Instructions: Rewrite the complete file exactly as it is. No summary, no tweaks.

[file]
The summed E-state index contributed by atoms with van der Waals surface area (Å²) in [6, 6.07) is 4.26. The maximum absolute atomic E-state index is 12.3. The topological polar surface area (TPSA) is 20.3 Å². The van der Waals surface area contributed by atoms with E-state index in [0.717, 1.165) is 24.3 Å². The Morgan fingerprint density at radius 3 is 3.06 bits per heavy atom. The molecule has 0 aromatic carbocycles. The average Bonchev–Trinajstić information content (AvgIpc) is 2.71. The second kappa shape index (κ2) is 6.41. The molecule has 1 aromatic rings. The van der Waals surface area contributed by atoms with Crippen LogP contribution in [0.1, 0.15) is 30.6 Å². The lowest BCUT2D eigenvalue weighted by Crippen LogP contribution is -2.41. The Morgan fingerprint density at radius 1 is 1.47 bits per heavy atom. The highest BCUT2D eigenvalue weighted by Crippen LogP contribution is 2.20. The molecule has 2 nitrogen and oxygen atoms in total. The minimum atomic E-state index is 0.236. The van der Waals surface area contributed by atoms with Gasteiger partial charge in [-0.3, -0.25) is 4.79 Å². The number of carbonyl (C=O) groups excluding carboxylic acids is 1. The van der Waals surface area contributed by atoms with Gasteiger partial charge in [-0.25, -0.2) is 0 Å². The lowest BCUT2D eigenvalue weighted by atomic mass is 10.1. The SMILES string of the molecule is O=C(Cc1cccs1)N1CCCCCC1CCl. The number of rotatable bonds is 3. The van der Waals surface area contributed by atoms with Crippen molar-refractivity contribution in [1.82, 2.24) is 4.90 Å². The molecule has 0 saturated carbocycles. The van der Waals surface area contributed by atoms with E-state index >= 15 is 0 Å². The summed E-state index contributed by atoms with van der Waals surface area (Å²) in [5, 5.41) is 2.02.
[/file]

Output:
The summed E-state index contributed by atoms with van der Waals surface area (Å²) in [6, 6.07) is 4.26. The maximum absolute atomic E-state index is 12.3. The topological polar surface area (TPSA) is 20.3 Å². The van der Waals surface area contributed by atoms with E-state index in [0.717, 1.165) is 24.3 Å². The Morgan fingerprint density at radius 3 is 3.06 bits per heavy atom. The molecule has 0 aromatic carbocycles. The average Bonchev–Trinajstić information content (AvgIpc) is 2.71. The second kappa shape index (κ2) is 6.41. The molecule has 1 aromatic rings. The van der Waals surface area contributed by atoms with Crippen LogP contribution in [0.1, 0.15) is 30.6 Å². The lowest BCUT2D eigenvalue weighted by Crippen LogP contribution is -2.41. The Morgan fingerprint density at radius 1 is 1.47 bits per heavy atom. The highest BCUT2D eigenvalue weighted by Crippen LogP contribution is 2.20. The molecule has 2 nitrogen and oxygen atoms in total. The minimum atomic E-state index is 0.236. The van der Waals surface area contributed by atoms with Gasteiger partial charge in [-0.3, -0.25) is 4.79 Å². The number of carbonyl (C=O) groups excluding carboxylic acids is 1. The van der Waals surface area contributed by atoms with Gasteiger partial charge in [-0.25, -0.2) is 0 Å². The lowest BCUT2D eigenvalue weighted by atomic mass is 10.1. The SMILES string of the molecule is O=C(Cc1cccs1)N1CCCCCC1CCl. The number of rotatable bonds is 3. The van der Waals surface area contributed by atoms with Crippen molar-refractivity contribution in [1.82, 2.24) is 4.90 Å². The molecule has 0 saturated carbocycles. The van der Waals surface area contributed by atoms with E-state index >= 15 is 0 Å². The summed E-state index contributed by atoms with van der Waals surface area (Å²) in [5, 5.41) is 2.02.